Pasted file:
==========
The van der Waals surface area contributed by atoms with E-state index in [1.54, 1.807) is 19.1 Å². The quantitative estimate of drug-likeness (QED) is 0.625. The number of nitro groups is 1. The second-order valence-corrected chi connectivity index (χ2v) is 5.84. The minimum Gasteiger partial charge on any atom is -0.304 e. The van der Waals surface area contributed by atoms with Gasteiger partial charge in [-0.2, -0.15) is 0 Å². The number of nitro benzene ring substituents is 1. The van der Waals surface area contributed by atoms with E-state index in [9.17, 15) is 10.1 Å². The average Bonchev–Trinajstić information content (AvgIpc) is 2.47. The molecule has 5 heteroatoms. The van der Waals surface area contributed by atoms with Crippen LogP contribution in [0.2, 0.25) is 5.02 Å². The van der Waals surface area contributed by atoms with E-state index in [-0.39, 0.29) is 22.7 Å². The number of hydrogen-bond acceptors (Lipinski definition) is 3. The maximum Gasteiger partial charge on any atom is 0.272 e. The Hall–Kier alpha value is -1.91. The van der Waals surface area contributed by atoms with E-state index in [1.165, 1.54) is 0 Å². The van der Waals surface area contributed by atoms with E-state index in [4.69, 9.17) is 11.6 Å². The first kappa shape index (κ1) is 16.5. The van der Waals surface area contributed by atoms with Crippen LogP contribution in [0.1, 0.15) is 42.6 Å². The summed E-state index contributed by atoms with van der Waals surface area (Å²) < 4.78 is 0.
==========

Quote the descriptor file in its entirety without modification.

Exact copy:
The van der Waals surface area contributed by atoms with E-state index in [1.54, 1.807) is 19.1 Å². The quantitative estimate of drug-likeness (QED) is 0.625. The number of nitro groups is 1. The second-order valence-corrected chi connectivity index (χ2v) is 5.84. The minimum Gasteiger partial charge on any atom is -0.304 e. The van der Waals surface area contributed by atoms with Gasteiger partial charge in [-0.2, -0.15) is 0 Å². The number of nitro benzene ring substituents is 1. The van der Waals surface area contributed by atoms with E-state index in [9.17, 15) is 10.1 Å². The average Bonchev–Trinajstić information content (AvgIpc) is 2.47. The molecule has 5 heteroatoms. The van der Waals surface area contributed by atoms with Crippen LogP contribution in [0.2, 0.25) is 5.02 Å². The van der Waals surface area contributed by atoms with E-state index in [-0.39, 0.29) is 22.7 Å². The number of hydrogen-bond acceptors (Lipinski definition) is 3. The maximum Gasteiger partial charge on any atom is 0.272 e. The Hall–Kier alpha value is -1.91. The van der Waals surface area contributed by atoms with E-state index in [1.165, 1.54) is 0 Å². The van der Waals surface area contributed by atoms with E-state index in [4.69, 9.17) is 11.6 Å². The first kappa shape index (κ1) is 16.5. The van der Waals surface area contributed by atoms with Crippen LogP contribution in [0.1, 0.15) is 42.6 Å². The summed E-state index contributed by atoms with van der Waals surface area (Å²) < 4.78 is 0.